1899 as shortened form of automobile (q.v.). Similar evolution yielded French, German auto.
also autoerotic, 1898, coined by Havelock Ellis from auto- + erotic. Related: Auto-eroticism (1898). The opposite is allo-erotic.
By "auto-erotism" I mean the phenomena of spontaneous sexual emotion generated in the absence of an external stimulus proceeding, directly or indirectly, from another person. [Ellis, "Auto-Erotism," in The Alienist and Neurologist, April 1898]
also auto-suggestion, "hypnotic or subconscious adoption of an idea by one's own effort," 1879, a hybrid from auto- + suggestion. The idea, and probably the model for the word, are from French.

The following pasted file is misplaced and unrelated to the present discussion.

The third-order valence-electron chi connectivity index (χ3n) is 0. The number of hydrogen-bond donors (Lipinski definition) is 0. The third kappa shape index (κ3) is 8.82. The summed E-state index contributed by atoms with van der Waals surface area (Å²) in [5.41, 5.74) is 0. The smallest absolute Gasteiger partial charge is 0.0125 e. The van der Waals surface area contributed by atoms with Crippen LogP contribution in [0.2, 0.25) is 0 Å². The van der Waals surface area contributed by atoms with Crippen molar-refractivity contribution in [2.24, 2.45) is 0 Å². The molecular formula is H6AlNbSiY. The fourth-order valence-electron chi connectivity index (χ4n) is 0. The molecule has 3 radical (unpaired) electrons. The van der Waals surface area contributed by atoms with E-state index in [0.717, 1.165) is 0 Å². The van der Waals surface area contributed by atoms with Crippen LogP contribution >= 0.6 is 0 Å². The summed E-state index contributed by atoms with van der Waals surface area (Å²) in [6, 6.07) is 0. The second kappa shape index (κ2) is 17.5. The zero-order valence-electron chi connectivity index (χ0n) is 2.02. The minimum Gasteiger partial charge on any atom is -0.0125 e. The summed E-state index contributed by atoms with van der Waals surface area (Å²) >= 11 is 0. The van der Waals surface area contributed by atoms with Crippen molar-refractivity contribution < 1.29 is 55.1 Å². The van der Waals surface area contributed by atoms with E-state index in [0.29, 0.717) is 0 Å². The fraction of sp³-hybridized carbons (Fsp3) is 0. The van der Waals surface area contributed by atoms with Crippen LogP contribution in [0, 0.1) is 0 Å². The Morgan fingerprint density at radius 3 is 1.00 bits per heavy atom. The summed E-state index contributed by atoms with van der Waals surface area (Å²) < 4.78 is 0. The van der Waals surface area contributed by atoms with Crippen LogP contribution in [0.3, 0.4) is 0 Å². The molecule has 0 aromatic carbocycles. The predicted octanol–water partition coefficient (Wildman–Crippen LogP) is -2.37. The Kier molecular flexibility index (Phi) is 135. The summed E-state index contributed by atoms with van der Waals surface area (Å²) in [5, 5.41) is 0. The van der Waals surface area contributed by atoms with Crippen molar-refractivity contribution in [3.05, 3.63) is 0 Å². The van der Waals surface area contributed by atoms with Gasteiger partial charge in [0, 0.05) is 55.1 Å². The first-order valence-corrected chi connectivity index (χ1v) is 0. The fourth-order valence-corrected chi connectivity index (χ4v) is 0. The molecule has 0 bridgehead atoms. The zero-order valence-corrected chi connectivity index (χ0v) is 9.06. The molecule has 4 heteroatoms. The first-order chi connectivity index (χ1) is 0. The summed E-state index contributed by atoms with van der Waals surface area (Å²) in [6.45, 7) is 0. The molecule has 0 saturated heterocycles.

word-forming element meaning "self, one's own, by oneself, of oneself" (and especially, from 1895, "automobile"), from Greek autos, reflexive pronoun, "self, same," which is of unknown origin. It also was a common word-forming element in ancient Greek, as in modern English, but very few of the old words have survived the interval. In Greek, as a word-forming element, auto- had the sense of "self, one's own, of oneself ('independently'); of itself ('natural, native, not made'); just exactly; together with." Before a vowel, it became aut-; before an aspirate, auth-. In Greek it also was used as a prefix to proper names, as in automelinna "Melinna herself." The opposite prefix would be allo-.